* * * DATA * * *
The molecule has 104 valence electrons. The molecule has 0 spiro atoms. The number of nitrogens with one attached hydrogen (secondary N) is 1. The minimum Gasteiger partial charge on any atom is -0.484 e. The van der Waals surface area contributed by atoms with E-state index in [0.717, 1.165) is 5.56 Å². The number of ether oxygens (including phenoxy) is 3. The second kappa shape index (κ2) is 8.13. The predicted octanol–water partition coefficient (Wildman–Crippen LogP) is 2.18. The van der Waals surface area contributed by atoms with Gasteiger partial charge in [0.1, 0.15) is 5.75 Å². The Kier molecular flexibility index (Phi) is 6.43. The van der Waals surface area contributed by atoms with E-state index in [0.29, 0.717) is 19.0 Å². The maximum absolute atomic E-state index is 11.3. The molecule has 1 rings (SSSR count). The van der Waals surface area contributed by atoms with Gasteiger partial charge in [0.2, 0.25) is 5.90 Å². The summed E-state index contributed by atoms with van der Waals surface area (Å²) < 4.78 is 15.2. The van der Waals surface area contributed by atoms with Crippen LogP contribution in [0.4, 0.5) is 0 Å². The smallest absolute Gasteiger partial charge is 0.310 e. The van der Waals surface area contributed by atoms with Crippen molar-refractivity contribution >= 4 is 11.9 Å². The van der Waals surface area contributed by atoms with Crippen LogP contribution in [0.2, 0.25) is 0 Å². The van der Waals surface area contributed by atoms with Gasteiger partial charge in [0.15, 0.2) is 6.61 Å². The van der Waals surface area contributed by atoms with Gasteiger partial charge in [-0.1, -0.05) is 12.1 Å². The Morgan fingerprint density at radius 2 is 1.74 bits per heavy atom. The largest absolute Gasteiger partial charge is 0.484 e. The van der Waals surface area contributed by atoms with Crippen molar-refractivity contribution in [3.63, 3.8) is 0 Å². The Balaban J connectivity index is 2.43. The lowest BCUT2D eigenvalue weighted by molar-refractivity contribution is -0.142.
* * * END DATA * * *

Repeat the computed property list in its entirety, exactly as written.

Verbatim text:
The molecule has 104 valence electrons. The molecule has 0 spiro atoms. The number of nitrogens with one attached hydrogen (secondary N) is 1. The minimum Gasteiger partial charge on any atom is -0.484 e. The van der Waals surface area contributed by atoms with E-state index in [0.717, 1.165) is 5.56 Å². The number of ether oxygens (including phenoxy) is 3. The second kappa shape index (κ2) is 8.13. The predicted octanol–water partition coefficient (Wildman–Crippen LogP) is 2.18. The van der Waals surface area contributed by atoms with Gasteiger partial charge in [0.1, 0.15) is 5.75 Å². The Kier molecular flexibility index (Phi) is 6.43. The van der Waals surface area contributed by atoms with E-state index in [0.29, 0.717) is 19.0 Å². The maximum absolute atomic E-state index is 11.3. The molecule has 1 rings (SSSR count). The van der Waals surface area contributed by atoms with Gasteiger partial charge in [0.2, 0.25) is 5.90 Å². The summed E-state index contributed by atoms with van der Waals surface area (Å²) < 4.78 is 15.2. The van der Waals surface area contributed by atoms with Crippen LogP contribution in [0.4, 0.5) is 0 Å². The smallest absolute Gasteiger partial charge is 0.310 e. The van der Waals surface area contributed by atoms with Crippen molar-refractivity contribution >= 4 is 11.9 Å². The van der Waals surface area contributed by atoms with Crippen LogP contribution in [0.2, 0.25) is 0 Å². The van der Waals surface area contributed by atoms with Gasteiger partial charge in [0.15, 0.2) is 6.61 Å². The van der Waals surface area contributed by atoms with Gasteiger partial charge in [-0.1, -0.05) is 12.1 Å². The Morgan fingerprint density at radius 2 is 1.74 bits per heavy atom. The largest absolute Gasteiger partial charge is 0.484 e. The van der Waals surface area contributed by atoms with Crippen molar-refractivity contribution in [3.63, 3.8) is 0 Å². The Balaban J connectivity index is 2.43. The lowest BCUT2D eigenvalue weighted by molar-refractivity contribution is -0.142.